The country has been grappling over fake news control due to an existing lacuna in the law which has since been sealed.
Proponents of the law, including the legislators who pushed it through parliament, say the proliferation of social media has given rise to new crimes including online scams, which were not covered by previous laws. Such offences could land a culprit in jail for a term of not more than 10 years or be slapped with a Ksh.20 million fine or both.
If found guilty, they may attract punishment of 2-years in prison and cash fine of shs5million. The law also targets those who alter information through Photoshop.
The objective of the Bill is to "protect the confidentiality, integrity and availability of computer systems, programs and data", "prevent the unlawful use of computer systems", "facilitate the investigation and prosecution of cybercrimes", and "facilitate global co-operation on matters".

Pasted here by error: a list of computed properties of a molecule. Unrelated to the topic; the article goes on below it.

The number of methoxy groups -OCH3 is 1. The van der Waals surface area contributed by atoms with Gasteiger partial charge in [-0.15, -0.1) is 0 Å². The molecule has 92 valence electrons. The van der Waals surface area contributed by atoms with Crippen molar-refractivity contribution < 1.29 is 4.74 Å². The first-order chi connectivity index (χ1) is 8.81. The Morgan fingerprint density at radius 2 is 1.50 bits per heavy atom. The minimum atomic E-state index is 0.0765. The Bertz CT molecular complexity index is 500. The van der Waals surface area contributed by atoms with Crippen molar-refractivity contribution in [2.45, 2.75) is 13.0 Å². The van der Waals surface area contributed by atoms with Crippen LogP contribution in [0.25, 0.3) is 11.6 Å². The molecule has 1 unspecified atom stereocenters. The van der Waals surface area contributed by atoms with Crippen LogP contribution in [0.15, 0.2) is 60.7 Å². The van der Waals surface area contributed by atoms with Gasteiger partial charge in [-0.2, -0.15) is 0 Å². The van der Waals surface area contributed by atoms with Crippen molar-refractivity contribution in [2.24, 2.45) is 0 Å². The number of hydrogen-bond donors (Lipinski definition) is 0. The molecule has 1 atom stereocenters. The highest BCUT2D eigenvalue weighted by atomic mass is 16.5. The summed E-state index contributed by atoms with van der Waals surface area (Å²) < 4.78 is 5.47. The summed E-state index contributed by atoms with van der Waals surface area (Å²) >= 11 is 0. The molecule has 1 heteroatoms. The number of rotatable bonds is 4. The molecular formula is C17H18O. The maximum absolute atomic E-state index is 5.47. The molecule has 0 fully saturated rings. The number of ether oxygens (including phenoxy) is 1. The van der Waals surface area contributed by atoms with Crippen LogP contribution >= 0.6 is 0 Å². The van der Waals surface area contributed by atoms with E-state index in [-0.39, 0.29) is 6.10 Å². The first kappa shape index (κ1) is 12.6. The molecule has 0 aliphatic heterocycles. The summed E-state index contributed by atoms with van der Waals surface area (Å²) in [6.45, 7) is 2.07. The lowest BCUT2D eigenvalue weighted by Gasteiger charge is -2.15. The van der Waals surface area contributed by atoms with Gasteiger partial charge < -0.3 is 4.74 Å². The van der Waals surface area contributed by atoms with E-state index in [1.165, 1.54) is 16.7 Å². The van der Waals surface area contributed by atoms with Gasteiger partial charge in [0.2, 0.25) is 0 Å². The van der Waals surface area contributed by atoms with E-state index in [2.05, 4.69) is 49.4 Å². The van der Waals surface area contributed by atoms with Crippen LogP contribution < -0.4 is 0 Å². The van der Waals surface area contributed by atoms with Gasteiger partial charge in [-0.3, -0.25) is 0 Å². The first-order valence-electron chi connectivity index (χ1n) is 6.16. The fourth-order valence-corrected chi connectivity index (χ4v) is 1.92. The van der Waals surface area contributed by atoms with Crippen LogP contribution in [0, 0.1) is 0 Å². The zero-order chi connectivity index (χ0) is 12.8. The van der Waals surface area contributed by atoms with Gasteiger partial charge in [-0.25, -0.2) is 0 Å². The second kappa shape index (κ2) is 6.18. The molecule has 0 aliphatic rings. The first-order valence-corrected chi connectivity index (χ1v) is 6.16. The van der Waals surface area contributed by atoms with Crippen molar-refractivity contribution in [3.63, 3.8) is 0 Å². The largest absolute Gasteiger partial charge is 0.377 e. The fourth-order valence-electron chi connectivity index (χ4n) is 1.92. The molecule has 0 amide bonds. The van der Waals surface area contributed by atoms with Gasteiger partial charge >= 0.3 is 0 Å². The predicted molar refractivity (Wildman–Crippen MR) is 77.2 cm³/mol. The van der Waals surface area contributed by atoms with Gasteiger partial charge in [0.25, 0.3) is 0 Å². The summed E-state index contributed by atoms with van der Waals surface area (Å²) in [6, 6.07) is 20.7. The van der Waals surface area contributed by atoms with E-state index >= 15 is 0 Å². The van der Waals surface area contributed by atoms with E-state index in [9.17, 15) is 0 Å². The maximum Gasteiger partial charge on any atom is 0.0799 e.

It also deals with computer forgery, computer fraud, cyber harassment, publication of false information, cybersquatting, identity theft and impersonation, phishing, interception of electronic messages or money transfers, willful misdirection of electronic messages and fraudulent use of electronic data among other cyber crimes.
Uhuru recently assented to the Cybercrimes bill
New York-based media rights watchdog the Committee to Protect Journalists (CPJ) warned last week however that the bill could criminalize free speech, "with journalists and bloggers likely to be among the first victims if it is signed into law".
President Uhuru Kenyatta in a past event.
Under the new law, sharing pornographic images and videos on the social media will attract a maximum fine of Sh300,000 or 30 years in prison or both.
President Uhuru Kenyatta, DP William Ruto, Aden Duale and others at State House on May, 16, 2018.